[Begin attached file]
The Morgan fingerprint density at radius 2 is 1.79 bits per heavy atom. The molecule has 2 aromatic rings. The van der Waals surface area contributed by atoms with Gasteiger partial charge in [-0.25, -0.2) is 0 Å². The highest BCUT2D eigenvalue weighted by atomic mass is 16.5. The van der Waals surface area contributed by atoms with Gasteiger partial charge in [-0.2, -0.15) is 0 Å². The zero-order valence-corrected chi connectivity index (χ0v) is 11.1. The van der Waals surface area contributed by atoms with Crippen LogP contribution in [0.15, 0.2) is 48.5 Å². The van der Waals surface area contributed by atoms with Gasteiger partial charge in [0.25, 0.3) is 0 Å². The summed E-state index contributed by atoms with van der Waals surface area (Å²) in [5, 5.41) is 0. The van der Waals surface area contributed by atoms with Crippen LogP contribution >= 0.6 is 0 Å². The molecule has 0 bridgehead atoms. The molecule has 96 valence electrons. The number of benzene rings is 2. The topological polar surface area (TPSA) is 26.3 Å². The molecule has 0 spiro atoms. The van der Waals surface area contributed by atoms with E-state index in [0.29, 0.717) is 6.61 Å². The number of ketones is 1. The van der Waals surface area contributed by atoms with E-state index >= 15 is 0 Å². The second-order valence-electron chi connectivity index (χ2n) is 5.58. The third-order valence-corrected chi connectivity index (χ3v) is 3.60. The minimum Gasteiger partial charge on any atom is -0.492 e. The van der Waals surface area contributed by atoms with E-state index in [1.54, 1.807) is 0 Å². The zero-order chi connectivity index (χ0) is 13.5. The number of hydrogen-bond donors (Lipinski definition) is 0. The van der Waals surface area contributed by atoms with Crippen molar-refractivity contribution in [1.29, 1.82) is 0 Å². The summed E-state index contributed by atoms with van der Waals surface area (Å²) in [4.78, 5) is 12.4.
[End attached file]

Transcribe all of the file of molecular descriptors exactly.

The Morgan fingerprint density at radius 2 is 1.79 bits per heavy atom. The molecule has 2 aromatic rings. The van der Waals surface area contributed by atoms with Gasteiger partial charge in [-0.25, -0.2) is 0 Å². The highest BCUT2D eigenvalue weighted by atomic mass is 16.5. The van der Waals surface area contributed by atoms with Gasteiger partial charge in [-0.2, -0.15) is 0 Å². The zero-order valence-corrected chi connectivity index (χ0v) is 11.1. The van der Waals surface area contributed by atoms with Crippen LogP contribution in [0.15, 0.2) is 48.5 Å². The van der Waals surface area contributed by atoms with Gasteiger partial charge in [0.25, 0.3) is 0 Å². The summed E-state index contributed by atoms with van der Waals surface area (Å²) in [5, 5.41) is 0. The van der Waals surface area contributed by atoms with Crippen LogP contribution >= 0.6 is 0 Å². The molecule has 0 bridgehead atoms. The molecule has 96 valence electrons. The number of benzene rings is 2. The topological polar surface area (TPSA) is 26.3 Å². The molecule has 0 spiro atoms. The van der Waals surface area contributed by atoms with E-state index in [0.29, 0.717) is 6.61 Å². The number of ketones is 1. The van der Waals surface area contributed by atoms with E-state index >= 15 is 0 Å². The second-order valence-electron chi connectivity index (χ2n) is 5.58. The third-order valence-corrected chi connectivity index (χ3v) is 3.60. The minimum Gasteiger partial charge on any atom is -0.492 e. The van der Waals surface area contributed by atoms with E-state index in [1.54, 1.807) is 0 Å². The zero-order chi connectivity index (χ0) is 13.5. The number of hydrogen-bond donors (Lipinski definition) is 0. The van der Waals surface area contributed by atoms with Crippen molar-refractivity contribution in [1.29, 1.82) is 0 Å². The summed E-state index contributed by atoms with van der Waals surface area (Å²) in [4.78, 5) is 12.4.